I was doing pretty well in quarantine. You might have seen my earlier entries: they were all about ‘finding balance’, staying calm and facing our fears. Then my body threw me a curve ball. It’s the same curve ball it throws me every month, but right now I’m finding it particularly difficult to deal with.
Though I’ve never received a formal diagnosis, my symptoms tell me I have PMDD. Apparently this is common among women who have struggled with depression and anxiety. It’s hardly surprising that when you throw a perfect storm of hormones at someone who can struggle to cope with life’s troubles at the best of times, the result is going to be unpleasant.
Guilt and shame serves no-one
Many of us may be feeling a little guilty right now. These are trying times. It is easy to lash out at the ones we love, or whoever is close to us, in order to relieve some of the tension we are feeling. I find that mindfulness, meditation and yoga helps, as I have mentioned previously. But try as we might to avoid it, there may be times when negative emotions overwhelm us, and our reaction to this may be harmful to ourselves or others. It’s best to avoid this before it happens, of course, but if we blow the occasional fuse, beating ourselves up about it will only exacerbate the situation and most likely prolong it. Take a deep breath, apologise (if you have hurt anyone) and move on. Forgive yourself and others will forgive you.
One group of people particularly prone to feelings of guilt and shame are parents. I’ve been wracked by parental guilt from the moment I had my first child: that I’m not doing enough for him, that I’m not feeding him the right things, that I’m not demonstrating the right behaviours and values. Then, when my second child came along, that I was neglecting my first because of the demands of caring for a baby. Now that they’re a little older, I often feel like I’m not devoting enough time to either of them, overwhelmed by the demands of work, school runs, activities and housework. But most of all I used to feel guilty for devoting time to myself. What this really meant was I was guilty of a kind of ‘maternal martyrdom.’
How to avoid feelings of guilt and shame
If there’s one thing I’ve learned from being in quarantine, it’s that I’m not going to make it, and those around me are going to suffer, if I don’t take care of myself. This applies more than ever at the current time of the month. Children do not need a perfectly-timed home-school schedule, perfectly nutritionally-balanced meals everyday and an endless programme of fun activities to engage their active little minds. They need safety, security and most of all, love. I’ve explained to my kids that I’m not feeling great, that it’s my ‘grumpy time’ (they already understand what this means), and that I need some time to myself everyday. This means they can have some screen time, or invent their own fun activities (such as camping under the clothes airer). I’ll catch up on Supermum duties when I’m back to my full strength.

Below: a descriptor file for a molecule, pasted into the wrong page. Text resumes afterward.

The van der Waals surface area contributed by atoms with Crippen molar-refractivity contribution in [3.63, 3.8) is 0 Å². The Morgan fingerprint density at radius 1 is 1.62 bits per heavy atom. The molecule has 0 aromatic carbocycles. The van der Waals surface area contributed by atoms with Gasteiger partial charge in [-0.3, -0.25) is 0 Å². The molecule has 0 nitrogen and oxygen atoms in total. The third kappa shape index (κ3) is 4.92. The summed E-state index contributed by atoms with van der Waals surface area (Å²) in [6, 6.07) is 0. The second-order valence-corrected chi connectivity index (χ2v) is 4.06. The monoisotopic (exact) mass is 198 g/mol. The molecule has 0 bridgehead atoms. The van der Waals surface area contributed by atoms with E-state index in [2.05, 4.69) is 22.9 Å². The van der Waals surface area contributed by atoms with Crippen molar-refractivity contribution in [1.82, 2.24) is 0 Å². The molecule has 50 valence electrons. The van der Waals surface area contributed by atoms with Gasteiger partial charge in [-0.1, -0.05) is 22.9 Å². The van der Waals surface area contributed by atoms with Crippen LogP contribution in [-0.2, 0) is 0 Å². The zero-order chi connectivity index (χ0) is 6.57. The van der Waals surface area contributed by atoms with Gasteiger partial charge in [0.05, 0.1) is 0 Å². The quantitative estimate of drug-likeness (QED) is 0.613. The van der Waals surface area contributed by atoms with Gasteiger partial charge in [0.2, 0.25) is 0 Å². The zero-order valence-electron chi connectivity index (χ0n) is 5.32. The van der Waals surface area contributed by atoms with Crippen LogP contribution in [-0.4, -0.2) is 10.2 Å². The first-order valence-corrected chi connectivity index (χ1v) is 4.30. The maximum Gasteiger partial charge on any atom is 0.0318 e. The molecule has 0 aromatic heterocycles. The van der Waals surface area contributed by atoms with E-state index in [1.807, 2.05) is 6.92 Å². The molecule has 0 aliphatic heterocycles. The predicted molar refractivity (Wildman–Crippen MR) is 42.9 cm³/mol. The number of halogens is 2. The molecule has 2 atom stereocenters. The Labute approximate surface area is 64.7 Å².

Taking a moment
If you’re having a bad day, or a bad (forgive the pun) period, take a moment to do something you really enjoy: whether it’s a hot bath, listening to your favourite music or settling down with a good book. Whatever it is, do it solely and exclusively for you. Try to disconnect completely from the needs of everyone else. Give yourself a break. This may mean getting up a few hours early, or staying up late. I started writing this at 6:30 am, but I knew it would make me feel better. I needed a little time to be ‘me’ before meeting the needs of others. Later on, when you feel better, take a moment to give back the love you’ve given yourself. Play a boardgame, do some baking, or simply read a bedtime story. Your kids won’t come to any harm if you’re temporarily (psychologically) unavailable. They’ll come to harm if you fail to nurture them with love, which may happen if you fail to nurture and love yourself. With that in mind, here’s a link to today’s poem: A Poem about Love.